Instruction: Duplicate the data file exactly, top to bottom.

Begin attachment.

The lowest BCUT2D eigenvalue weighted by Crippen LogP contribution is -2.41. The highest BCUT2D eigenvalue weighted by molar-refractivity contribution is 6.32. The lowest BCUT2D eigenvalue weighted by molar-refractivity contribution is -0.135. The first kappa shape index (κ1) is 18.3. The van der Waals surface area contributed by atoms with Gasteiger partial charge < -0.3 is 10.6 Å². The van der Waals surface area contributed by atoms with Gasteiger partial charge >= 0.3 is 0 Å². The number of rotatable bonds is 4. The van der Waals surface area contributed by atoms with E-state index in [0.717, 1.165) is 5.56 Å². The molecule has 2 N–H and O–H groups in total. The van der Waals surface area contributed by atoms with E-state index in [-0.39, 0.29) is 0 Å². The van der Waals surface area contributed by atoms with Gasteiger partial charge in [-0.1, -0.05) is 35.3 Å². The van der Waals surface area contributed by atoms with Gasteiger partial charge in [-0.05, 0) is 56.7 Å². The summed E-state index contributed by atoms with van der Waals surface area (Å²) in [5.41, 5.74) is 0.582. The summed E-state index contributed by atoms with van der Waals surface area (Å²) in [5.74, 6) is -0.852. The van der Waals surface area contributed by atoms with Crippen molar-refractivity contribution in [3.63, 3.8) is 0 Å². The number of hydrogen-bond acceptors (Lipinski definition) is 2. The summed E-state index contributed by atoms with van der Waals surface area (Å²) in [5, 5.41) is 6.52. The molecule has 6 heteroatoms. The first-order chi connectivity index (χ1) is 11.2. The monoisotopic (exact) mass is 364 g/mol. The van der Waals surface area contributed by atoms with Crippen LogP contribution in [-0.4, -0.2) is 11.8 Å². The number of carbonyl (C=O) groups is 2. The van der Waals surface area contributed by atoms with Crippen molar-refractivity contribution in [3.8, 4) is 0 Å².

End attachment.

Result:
The lowest BCUT2D eigenvalue weighted by Crippen LogP contribution is -2.41. The highest BCUT2D eigenvalue weighted by molar-refractivity contribution is 6.32. The lowest BCUT2D eigenvalue weighted by molar-refractivity contribution is -0.135. The first kappa shape index (κ1) is 18.3. The van der Waals surface area contributed by atoms with Gasteiger partial charge < -0.3 is 10.6 Å². The van der Waals surface area contributed by atoms with Gasteiger partial charge >= 0.3 is 0 Å². The number of rotatable bonds is 4. The van der Waals surface area contributed by atoms with E-state index in [0.717, 1.165) is 5.56 Å². The molecule has 2 N–H and O–H groups in total. The van der Waals surface area contributed by atoms with E-state index in [-0.39, 0.29) is 0 Å². The van der Waals surface area contributed by atoms with Gasteiger partial charge in [-0.1, -0.05) is 35.3 Å². The van der Waals surface area contributed by atoms with Gasteiger partial charge in [-0.05, 0) is 56.7 Å². The summed E-state index contributed by atoms with van der Waals surface area (Å²) in [5.41, 5.74) is 0.582. The summed E-state index contributed by atoms with van der Waals surface area (Å²) in [5.74, 6) is -0.852. The van der Waals surface area contributed by atoms with Crippen molar-refractivity contribution in [3.63, 3.8) is 0 Å². The number of hydrogen-bond acceptors (Lipinski definition) is 2. The summed E-state index contributed by atoms with van der Waals surface area (Å²) in [5, 5.41) is 6.52. The molecule has 6 heteroatoms. The first-order chi connectivity index (χ1) is 11.2. The monoisotopic (exact) mass is 364 g/mol. The van der Waals surface area contributed by atoms with Crippen LogP contribution in [-0.4, -0.2) is 11.8 Å². The number of carbonyl (C=O) groups is 2. The van der Waals surface area contributed by atoms with Crippen molar-refractivity contribution in [3.8, 4) is 0 Å².